An unexpected Tesla Model 3 review

An unexpected Tesla Model 3 review
Photo by Vlad Tchompalov / Unsplash

20 years ago, I joined the Hertz gold program back before Uber/Lyft existed and you had to have a car in almost every American city you flew to. Fast forward to 2023 and I hadn't regularly rented cars in a decade but recently I grabbed one and forgot how useful they could be, especially during those hours after you check out of a hotel but before your flight home in the early evening when you'd rather not lug bags everywhere on public transit.

This year I noticed Hertz started pitching me their new EV rentals over many emails. So a couple months ago, I was in San Diego and though I've spent many weekends there car-free, I rented an EV I always wanted to test drive, in this case, a Polestar 2. It was a pretty good experience since I'd owned two EVs in the past, and it was a well performing, comfy car that was easy to drive. Also, Hertz is smart and charges much less for EV rentals. Typical day rates are around $40, when a gas powered SUV might go for $75-100/day. The cost of maintaining an EV long-term seems much lower and I'm glad to see Hertz passes that savings along. Charging the Polestar was a bit of a challenge, but luckily I found a free city-run Level 2 charger to top it up while we were at a restaurant before heading to the airport to return it.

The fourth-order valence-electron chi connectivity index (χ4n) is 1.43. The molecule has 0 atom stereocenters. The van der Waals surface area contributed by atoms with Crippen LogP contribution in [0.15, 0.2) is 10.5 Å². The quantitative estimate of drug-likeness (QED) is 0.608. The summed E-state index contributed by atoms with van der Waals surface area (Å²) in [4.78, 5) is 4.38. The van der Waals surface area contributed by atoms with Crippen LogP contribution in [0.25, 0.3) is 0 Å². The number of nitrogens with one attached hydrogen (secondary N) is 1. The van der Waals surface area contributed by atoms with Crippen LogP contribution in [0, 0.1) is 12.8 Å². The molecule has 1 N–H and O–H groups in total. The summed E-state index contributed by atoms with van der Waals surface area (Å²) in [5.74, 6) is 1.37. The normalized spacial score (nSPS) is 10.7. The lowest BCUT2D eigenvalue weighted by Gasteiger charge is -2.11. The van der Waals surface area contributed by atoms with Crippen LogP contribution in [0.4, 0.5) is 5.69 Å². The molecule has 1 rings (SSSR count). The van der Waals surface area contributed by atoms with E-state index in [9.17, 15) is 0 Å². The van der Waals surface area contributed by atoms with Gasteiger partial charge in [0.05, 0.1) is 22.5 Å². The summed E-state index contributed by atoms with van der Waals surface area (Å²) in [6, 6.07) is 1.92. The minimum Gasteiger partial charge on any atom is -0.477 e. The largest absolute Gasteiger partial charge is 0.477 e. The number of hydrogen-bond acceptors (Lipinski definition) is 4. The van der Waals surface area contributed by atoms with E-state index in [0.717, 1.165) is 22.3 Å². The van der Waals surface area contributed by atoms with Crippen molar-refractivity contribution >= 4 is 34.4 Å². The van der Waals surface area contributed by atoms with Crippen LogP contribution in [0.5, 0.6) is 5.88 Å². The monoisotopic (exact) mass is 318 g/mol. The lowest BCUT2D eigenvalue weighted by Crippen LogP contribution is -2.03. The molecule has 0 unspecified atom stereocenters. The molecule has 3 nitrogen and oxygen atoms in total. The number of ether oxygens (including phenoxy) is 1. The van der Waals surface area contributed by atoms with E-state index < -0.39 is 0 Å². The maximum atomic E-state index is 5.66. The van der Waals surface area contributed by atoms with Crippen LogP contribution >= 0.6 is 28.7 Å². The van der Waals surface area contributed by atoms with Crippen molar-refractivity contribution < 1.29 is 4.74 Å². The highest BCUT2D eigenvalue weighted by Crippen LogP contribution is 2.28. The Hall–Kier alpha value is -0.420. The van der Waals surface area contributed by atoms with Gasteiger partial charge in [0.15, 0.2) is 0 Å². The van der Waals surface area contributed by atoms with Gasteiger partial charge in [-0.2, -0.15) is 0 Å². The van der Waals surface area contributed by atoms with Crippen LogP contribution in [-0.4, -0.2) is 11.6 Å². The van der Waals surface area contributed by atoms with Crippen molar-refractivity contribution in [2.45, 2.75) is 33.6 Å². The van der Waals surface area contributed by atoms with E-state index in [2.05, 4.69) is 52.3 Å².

This past weekend I was in Florida visiting a friend and catching a soccer game, and wanted to drive all over the state while my friend had to work, so I signed up for another EV from Hertz, this time I reserved a Kia EV6, another car I always wanted to drive.